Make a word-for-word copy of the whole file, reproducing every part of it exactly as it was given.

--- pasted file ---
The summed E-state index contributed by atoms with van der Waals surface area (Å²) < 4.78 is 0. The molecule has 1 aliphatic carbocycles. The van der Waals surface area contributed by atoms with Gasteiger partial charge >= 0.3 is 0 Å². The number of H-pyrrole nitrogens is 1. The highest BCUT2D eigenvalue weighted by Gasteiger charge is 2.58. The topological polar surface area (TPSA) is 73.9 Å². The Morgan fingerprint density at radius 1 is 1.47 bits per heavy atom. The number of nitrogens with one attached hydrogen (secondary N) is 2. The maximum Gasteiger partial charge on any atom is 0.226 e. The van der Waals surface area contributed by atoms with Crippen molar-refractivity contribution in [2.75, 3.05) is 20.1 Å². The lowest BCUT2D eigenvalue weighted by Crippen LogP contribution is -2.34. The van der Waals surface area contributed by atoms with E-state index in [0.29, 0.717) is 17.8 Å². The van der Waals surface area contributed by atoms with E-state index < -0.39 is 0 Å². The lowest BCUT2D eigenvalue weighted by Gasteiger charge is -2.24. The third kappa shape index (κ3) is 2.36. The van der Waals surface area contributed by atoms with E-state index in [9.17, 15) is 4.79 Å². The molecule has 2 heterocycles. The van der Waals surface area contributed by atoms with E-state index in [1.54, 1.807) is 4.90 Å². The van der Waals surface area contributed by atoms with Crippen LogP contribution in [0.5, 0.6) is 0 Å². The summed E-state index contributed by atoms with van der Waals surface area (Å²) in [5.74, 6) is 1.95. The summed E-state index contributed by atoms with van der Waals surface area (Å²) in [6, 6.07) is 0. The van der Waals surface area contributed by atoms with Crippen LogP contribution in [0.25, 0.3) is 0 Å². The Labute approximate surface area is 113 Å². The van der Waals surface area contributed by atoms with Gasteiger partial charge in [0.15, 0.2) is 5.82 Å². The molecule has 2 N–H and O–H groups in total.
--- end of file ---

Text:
The summed E-state index contributed by atoms with van der Waals surface area (Å²) < 4.78 is 0. The molecule has 1 aliphatic carbocycles. The van der Waals surface area contributed by atoms with Gasteiger partial charge >= 0.3 is 0 Å². The number of H-pyrrole nitrogens is 1. The highest BCUT2D eigenvalue weighted by Gasteiger charge is 2.58. The topological polar surface area (TPSA) is 73.9 Å². The Morgan fingerprint density at radius 1 is 1.47 bits per heavy atom. The number of nitrogens with one attached hydrogen (secondary N) is 2. The maximum Gasteiger partial charge on any atom is 0.226 e. The van der Waals surface area contributed by atoms with Crippen molar-refractivity contribution in [2.75, 3.05) is 20.1 Å². The lowest BCUT2D eigenvalue weighted by Crippen LogP contribution is -2.34. The van der Waals surface area contributed by atoms with E-state index in [0.29, 0.717) is 17.8 Å². The van der Waals surface area contributed by atoms with E-state index < -0.39 is 0 Å². The lowest BCUT2D eigenvalue weighted by Gasteiger charge is -2.24. The third kappa shape index (κ3) is 2.36. The van der Waals surface area contributed by atoms with E-state index in [9.17, 15) is 4.79 Å². The molecule has 2 heterocycles. The van der Waals surface area contributed by atoms with E-state index in [1.54, 1.807) is 4.90 Å². The van der Waals surface area contributed by atoms with Crippen LogP contribution in [0.5, 0.6) is 0 Å². The summed E-state index contributed by atoms with van der Waals surface area (Å²) in [5.74, 6) is 1.95. The summed E-state index contributed by atoms with van der Waals surface area (Å²) in [6, 6.07) is 0. The van der Waals surface area contributed by atoms with Crippen LogP contribution in [0.25, 0.3) is 0 Å². The Labute approximate surface area is 113 Å². The van der Waals surface area contributed by atoms with Gasteiger partial charge in [0.15, 0.2) is 5.82 Å². The molecule has 2 N–H and O–H groups in total.